Air and Space Power Journal-Africa and Francophonie, Maxwell AFB, AL
/ Published September 01, 2015
Rémy M. Mauduit
As usual, this issue of Air and Space Power Journal-Africa and Francophonie addresses diverse topics relevant to our time and its readers in 185 countries. This editorial serves as a guide to introduce the many topics covered in this edition.
Carsten Rauch, PhD
This article argues that the spectrum of power transitions or better power transition constellations is even broader than this and goes beyond just war and peace. Consequently, the article amends PTT by adding a variable that captures the willingness of rising powers to commit themselves to change the status quo. (This is not the same as mere dissatisfaction, and both might not be congruent.) Such an addition increases the potential types of power transitions from two (peaceful power transition and power transition war) to four. In addition, the article maintains that it is necessary to discuss the peculiar role of the dominant power within the PTT framework.
Earl Conteh-Morgan, PhD
China’s engagement with Africa has generated discourse that is both positive and negative. In this article, a select number of sources—articles, official speeches, policy documents, among others—are utilized in order to compare and contrast representations of China’s role in Africa. It is argued that discourse on China’s engagement in Africa is a result of : (1) differences in worldview between the West and China; (2) the perceived threat that China poses to the West’s hegemonic status in Africa; (3) China’s lack of commitment to some international regimes; (4) the fact that China may be providing an alternative development model not grounded in liberal democratic values; and (5) the tangible infrastructural projects that China has constructed in Africa.
Annamarie Bindenagel Šehovic, PhD
There is a tension inherent between rights and responsibility. Whose and which rights are to be protected? Who or which entities bear responsibility for ensuring those rights? Who acts, and how, for (global) public health? Despite decades of rights’ advocacy and acceptance, promoted and solidified in the public health arena by advances in access to public health services, these questions remain largely unanswered.
Arthur Gilbert, PhD
Musing on the 1994 contrast between Rwanda's genocide and South Africa's conciliatory presidential elections, Mahmood Mamdani states, "If some seer had told us . . . there would be genocide . . . how many of us would have [identified] correctly its location?" This conundrum highlights profound genocide prediction questions. Many scholars pinpoint Nelson Mandela's towering leadership, including the antistructuralist Daniel Jonah Goldhagen, who writes of Mandela's "character, disposition, and foresight/". Even Marisa Traniello's structural analysis on Rwandan and South African power sharing ultimately admits that the latter was "led by a dream team of elites.". Despite the initial differences of the two investigations, then, each would agree regarding the catastrophic consequences of South Africa's elites being assassinated. Therefore, we contend that additional genocidal criteria must exist alongside leadership and political systems. Did international publicity create antigenocidal momentum in South Africa? Do economic variables encourage reconciliation, given Rwanda's poor agricultural economy and South Africa's developed industrial status? What disparities existed under apartheid versus colonial-encouraged ethnic divisions? What role did the relative absence or predominance of outside invasion fears (South Africa and Rwanda, respectively) play? Only by looking beyond personality and politics can we comprehend why April 1994 ushered in two such disparate eras and how this informs genocide-prediction frameworks.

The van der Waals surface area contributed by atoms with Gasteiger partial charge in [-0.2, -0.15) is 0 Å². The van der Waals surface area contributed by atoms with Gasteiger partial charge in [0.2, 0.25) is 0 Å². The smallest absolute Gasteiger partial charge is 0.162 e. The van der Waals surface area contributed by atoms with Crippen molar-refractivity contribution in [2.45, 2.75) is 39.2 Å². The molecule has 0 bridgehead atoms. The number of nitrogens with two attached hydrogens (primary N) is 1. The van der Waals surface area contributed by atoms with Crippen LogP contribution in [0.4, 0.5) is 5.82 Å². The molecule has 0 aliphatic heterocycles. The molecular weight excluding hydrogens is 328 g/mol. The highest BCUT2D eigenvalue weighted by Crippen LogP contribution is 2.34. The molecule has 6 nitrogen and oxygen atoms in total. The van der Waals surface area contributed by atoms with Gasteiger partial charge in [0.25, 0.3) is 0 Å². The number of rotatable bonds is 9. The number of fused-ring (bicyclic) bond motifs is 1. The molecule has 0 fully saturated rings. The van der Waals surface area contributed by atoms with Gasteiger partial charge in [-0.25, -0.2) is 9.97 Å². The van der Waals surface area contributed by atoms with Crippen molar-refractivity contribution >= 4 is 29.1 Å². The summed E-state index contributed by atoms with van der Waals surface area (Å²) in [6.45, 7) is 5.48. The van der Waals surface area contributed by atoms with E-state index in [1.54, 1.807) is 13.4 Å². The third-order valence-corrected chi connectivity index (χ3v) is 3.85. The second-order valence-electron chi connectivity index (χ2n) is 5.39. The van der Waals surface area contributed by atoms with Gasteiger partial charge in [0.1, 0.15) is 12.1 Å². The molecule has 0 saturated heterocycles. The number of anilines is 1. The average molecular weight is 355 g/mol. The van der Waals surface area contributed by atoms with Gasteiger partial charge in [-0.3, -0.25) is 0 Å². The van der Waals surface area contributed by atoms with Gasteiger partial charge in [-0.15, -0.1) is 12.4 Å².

Lt Col Stéphane Spet, French Air Force
Operation Serval fulfilled the limited objectives set by the French President in order to liberate northern Mali. This initial victory in the struggle against terrorists in the Sahel is explained by adherence to strategic principles : first, a clear political direction shaped at the highest political level relying on a good understanding of the situation and its causes in order to avoid political traps; second, a combination of economy of means, initiative and concentration of forces displayed in the use of a combination of Special Forces mentoring local military forces and supported by airpower to track and destroy the enemy and weaken its will to fight; third, the full use of ‘’boots on the ground’’ to keep the initiative by holding the ground acquired by the Special Forces and the air campaign but also to focus massive force on the point of weakness of the enemy during the final assault against jihadist stronghold; and finally the shaping of an exit strategy to avoid a quagmire. France benefited from many contextual advantages: its knowledge of the area of operation; a support from countries neighboring Mali; the enemy’s lack of support within the Malian population; a proximity with French forward bases in Africa as well as an optimal geography for this kind of military operation.
Adam B. Lowther, PhD
Rajeswari Pillai Rajagopalan, PhD
This article examines current and prospective opportunities for the United States Air Force and the Indian Air Force to collaborate in the development of airpower diplomacy as a means of building partnerships. In suggesting that soft power plays an important role in achieving American and Indian objectives in the Asia-Pacific, the authors offer a number of examples that illustrate how soft power initiatives between the two air forces helped strengthen the larger Indian-American relationship. They also suggest additional initiatives as possible options for expanding airpower diplomacy.
600 Chennault Circle, Bldg 1405, Rm. 171D
Maxwell AFB, AL 36112